In Depth

High Conservation Value Forests

Sensitive forests of outstanding and critical importance due to their environmental, socio-economic, biodiversity or landscape values are considered sensitive forests—or “High Conservation Value Forests” (HCVF). Also known as “sensitive forests”, fiber from these forests is defined as new fiber originating from a forest management unit with at least one of the following six values:1

  1. Regionally, nationally, or globally significant biodiversity concentrations (e.g. endemism, endangered species, refugia)
  2. Regionally, nationally, or globally viable populations of naturally occurring species in large landscape level areas
  3. Contain rare, threatened or endangered ecosystems
  4. Supply critical ecosystem services (e.g. watershed protection, erosion control and fire barrier)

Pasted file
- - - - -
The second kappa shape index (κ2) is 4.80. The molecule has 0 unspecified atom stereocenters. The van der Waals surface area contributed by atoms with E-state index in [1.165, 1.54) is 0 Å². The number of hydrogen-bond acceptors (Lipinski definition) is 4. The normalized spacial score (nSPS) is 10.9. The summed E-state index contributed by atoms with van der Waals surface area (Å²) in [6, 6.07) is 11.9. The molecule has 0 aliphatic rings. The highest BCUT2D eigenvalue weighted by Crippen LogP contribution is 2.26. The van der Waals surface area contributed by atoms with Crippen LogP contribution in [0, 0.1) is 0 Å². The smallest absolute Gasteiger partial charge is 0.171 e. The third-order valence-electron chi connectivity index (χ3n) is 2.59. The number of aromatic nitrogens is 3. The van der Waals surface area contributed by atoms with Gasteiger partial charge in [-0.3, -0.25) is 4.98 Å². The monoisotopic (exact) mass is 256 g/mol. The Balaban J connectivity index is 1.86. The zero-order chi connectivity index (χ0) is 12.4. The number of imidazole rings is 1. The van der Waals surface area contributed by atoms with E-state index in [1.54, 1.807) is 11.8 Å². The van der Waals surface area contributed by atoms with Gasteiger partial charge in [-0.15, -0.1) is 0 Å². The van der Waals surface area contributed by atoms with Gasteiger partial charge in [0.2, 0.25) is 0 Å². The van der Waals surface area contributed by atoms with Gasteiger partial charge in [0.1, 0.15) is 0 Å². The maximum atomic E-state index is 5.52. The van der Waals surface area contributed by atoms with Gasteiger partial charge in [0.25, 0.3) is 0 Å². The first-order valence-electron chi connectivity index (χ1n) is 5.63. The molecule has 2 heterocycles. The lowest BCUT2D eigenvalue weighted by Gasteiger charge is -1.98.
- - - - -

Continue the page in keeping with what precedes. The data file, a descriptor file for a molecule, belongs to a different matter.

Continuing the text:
5. Fundamental to meeting subsistence and basic health needs for local communities; and
  6. Critical to local communities cultural identity (e.g. sacred sites).

Resources for the identification of sensitive forests
The six values listed above are are conceptual definitions, and as such, operational definitions will need to be employed. The following resources can be used as a guide to applying operational definitions to interpret and address sensitive forest values:

  • The High Conservation Values Network: ProForest, 2003, The High Conservation Value Forest Toolkit, Volumes 1, 2, and 3;
  • NatureServe, Natural Heritage Program and publications
  • Global Forest Watch maps of intact forest areas,
  • “Ecological Components of Endangered Forests,” which was developed by ForestEthics, Greenpeace, Natural Resources Defense Council, and Rainforest Action Network.


1. Jennings, Steve, Ruth Nussbaum, Neil Judd, and Tom Evans. The High Conservation Value Forest Toolkit. Publication. 1st ed. WWF and IKEA, 2003. Part 1. (